// Compute csdest := csdest - cssrc;

movq( (type qword csdest), mm0 );

pandn( (type qword cssrc), mm0 );

movq( mm0, (type qword csdest ));

movq( (type qword csdest[8]), mm0 );

pandn( (type qword cssrc[8]), mm0 );

movq( mm0, (type qword csdest[8] ));

Of course, if you want to improve the performance of the HLA Standard Library character set functions, you can use the MMX logic instructions throughout that module. Examples of such code appear later in this chapter.

11.7.5 MMX Comparison Instructions

pcmpeqb( mem64, mmi );

pcmpeqb( mmi, mmi );

pcmpeqw( mem64, mmi );

pcmpeqw( mmi, mmi );

pcmpeqd( mem64, mmi );

pcmpeqd( mmi, mmi );

pcmpgtb( mem64, mmi );

pcmpgtb( mmi, mmi );

pcmpgtw( mem64, mmi );

pcmpgtw( mmi, mmi );

pcmpgtd( mem64, mmi );

pcmpgtd( mmi, mmi );


The packed comparison instructions compare the destination (second) operand to the source (first) oper- and to test for equality or greater than. These instructions compare eight pairs of bytes (PCMPEQB, PCMPGTB), four pairs of words (PCMPEQW, PCMPGTW), or two pairs of double words (PCMPEQD, PCMPGTD).

The first big difference to notice about these packed comparison instructions is that they compare the second operand to the first operand. This is exactly opposite of the standard CMP instruction (that compares the first operand to the second operand). The reason for this will become clear in a moment; however, you do have to keep in mind when using these instructions that the operands are opposite what you would nor- mally expect. If this ordering bothers you, you can create macros to reverse the operands; we will explore this possibility a little later in this section.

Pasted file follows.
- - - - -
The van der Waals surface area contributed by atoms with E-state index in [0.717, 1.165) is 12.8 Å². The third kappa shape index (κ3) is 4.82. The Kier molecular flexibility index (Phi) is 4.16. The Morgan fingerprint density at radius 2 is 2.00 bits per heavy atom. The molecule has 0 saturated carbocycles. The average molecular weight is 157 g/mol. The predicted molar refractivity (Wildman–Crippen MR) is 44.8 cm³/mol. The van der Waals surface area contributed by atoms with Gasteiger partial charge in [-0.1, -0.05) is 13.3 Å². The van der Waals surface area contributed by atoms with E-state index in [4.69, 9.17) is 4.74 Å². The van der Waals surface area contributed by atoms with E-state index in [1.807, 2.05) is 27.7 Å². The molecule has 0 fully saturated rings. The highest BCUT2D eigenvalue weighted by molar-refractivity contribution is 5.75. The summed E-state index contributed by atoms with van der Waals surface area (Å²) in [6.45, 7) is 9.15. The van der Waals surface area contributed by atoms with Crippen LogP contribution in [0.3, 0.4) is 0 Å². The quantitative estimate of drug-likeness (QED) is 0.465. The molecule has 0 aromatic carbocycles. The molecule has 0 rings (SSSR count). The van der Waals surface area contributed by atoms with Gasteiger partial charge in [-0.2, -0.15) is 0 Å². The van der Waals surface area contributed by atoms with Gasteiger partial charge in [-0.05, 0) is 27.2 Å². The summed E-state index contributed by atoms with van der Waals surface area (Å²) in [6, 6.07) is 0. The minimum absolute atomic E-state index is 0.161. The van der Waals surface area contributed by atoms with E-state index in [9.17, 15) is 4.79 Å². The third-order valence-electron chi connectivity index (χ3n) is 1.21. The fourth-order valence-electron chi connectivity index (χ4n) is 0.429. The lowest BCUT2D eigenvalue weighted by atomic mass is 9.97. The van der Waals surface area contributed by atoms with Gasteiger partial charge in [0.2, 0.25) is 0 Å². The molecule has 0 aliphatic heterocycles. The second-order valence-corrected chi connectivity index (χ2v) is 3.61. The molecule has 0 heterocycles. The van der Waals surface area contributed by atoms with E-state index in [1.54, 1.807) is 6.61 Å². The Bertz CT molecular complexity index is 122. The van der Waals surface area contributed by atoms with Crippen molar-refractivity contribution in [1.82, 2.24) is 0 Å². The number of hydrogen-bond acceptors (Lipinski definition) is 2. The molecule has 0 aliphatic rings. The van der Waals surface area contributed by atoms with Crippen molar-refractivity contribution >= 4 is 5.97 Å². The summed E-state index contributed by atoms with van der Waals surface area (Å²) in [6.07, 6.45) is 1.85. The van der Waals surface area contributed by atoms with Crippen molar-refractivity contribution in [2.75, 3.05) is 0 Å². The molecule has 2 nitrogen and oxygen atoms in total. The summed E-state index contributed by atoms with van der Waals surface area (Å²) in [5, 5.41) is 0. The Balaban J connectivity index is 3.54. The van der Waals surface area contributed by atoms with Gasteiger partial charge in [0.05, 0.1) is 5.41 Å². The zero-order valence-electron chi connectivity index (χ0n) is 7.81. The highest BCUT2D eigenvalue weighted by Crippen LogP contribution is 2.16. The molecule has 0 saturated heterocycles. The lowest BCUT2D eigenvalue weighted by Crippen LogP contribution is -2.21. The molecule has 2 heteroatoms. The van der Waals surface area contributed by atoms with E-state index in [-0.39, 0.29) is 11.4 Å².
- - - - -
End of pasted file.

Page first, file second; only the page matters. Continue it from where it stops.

The second big difference between the packed comparisons and the standard integer comparison is that these instructions test for a specific condition (equality or greater than) rather than doing a generic compari- son. This is because these instructions, like the other MMX instructions, do not affect any condition code bits in the FLAGs register. This may seem contradictory, after all the whole purpose of the CMP instruction is to set the condition code bits. However, keep in mind that these instructions simultaneously compare two, four, or eight operands; that implies that you would need two, four, or eight sets of condition code bits to hold the results of the comparisons. Since the FLAGs register maintains only one set of condition code bits, it is not possible to reflect the comparison status in the FLAGs. This is why the packed comparison instruc- tions test a specific condition - so they can return true or false to indicate the result of their comparison.

Okay, so where do these instructions return their true or false values? In the destination operand, of course. This is the third big difference between the packed comparisons and the standard integer CMP instruction – the packed comparisons modify their destination operand. Specifically, the PCMPEQB and PCMPGTB instruction compare each pair of bytes in the two operands and write false ($00) or true ($FF) to the corresponding byte in the destination operand, depending on the result of the comparison. For example, the instruction “pcmpgtb( MM1, MM0 );” compares the L.O. byte of MM0 (A) with the L.O. byte of MM1 (B) and writes $00 to the L.O. byte of MM0 if A is not greater than B. It writes $FF to the L.O. byte of MM0 if A is greater than B (see Figure 11.11).

Figure 11.11 PCMPEQB and PCMPGTB Instructions

The PCMPEQW, PCMPGTW, PCMPEQD, and PCMPGTD instructions work in an analogous fashion except, of course, they compare words and double words rather than bytes (see Figure 11.12 and Figure 11.13).

63 0


63 0

Destination 63 0



$00 / $FF

$00 / $FF

$00 / $FF

$00 / $FF

$00 / $FF